"Culture eats strategy for lunch."
The culture of your organization determines communication styles, how priorities are set, and how things get done. In the words of Ed Schein, cultural management expert, “Culture is much more than just the way we do things around here."
The particular ways that people think and perform in a setting are a result of the mythology or history of an organization. If we don’t understand the organization’s culture, we can’t step in and be effective, since culture asserts its influence without our even realizing it.
Many successful (or previously successful) companies aren’t open to examining their culture, since what they have done in the past worked for them. What these leaders fail to realize is that other organizations also have developed cultures that have led them to success. The leader who is successful, has particular habits, and only hires those who work the same way as himself is well served by looking at what other organizations are doing.
Take General Foods as an example. It is a brand that was built on the technology of taste. The General Foods leadership was told that food should be nutritious, so they tried to make their foods nutritious in order to add to their product appeal, but the culture was a “taste good” company versus a nutrition company. Ultimately, General Foods made a conscious decision to stick with their culture, eschewing a large market for what they did best.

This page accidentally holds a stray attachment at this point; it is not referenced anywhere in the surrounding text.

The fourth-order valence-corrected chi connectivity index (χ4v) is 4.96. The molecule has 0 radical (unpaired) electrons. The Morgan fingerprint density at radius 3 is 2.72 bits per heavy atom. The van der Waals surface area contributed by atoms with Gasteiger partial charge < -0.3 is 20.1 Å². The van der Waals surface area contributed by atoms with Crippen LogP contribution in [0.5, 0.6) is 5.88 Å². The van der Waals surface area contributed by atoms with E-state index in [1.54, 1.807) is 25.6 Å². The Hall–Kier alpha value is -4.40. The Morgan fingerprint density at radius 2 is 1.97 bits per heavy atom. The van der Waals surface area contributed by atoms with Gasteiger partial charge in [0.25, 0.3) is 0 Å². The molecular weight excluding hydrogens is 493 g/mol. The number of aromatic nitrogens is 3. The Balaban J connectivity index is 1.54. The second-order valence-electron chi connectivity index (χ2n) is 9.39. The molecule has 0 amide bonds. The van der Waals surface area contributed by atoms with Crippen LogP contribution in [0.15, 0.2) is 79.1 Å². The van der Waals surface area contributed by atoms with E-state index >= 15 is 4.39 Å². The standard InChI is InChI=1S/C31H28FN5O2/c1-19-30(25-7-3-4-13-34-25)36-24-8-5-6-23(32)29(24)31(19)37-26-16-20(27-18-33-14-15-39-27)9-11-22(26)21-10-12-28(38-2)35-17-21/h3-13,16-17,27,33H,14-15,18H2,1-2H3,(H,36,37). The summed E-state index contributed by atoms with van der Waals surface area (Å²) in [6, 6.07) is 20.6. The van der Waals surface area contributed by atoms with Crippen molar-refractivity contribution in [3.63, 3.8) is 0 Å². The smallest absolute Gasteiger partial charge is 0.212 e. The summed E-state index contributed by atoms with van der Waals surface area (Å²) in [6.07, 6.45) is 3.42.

In order for new leaders to get a read on the culture, they need to get a firm understanding of the cultural artifacts and values of an organization.
Cultural Artifacts are visible and observable. These are the behavioral rules of how things get done in an office; how the office space is laid out, and the work processes.
Values are expressed in work habits and rituals. At first, one typically learns the “espoused values” of an organization. For example, if a corporate boss is asked why he runs a weekly meeting, he may answer “Because we’re a teamwork company” when in reality, all job evaluations are based on individual achievement. Now the new manager knows that he is in an organization that espouses two competing values.
Is your company a culture of innovation? Commodity? How about technical expertise or service? Getting to the core of this culture will help you become effective in the organization, whether you just stepped in or you are a long-time employee.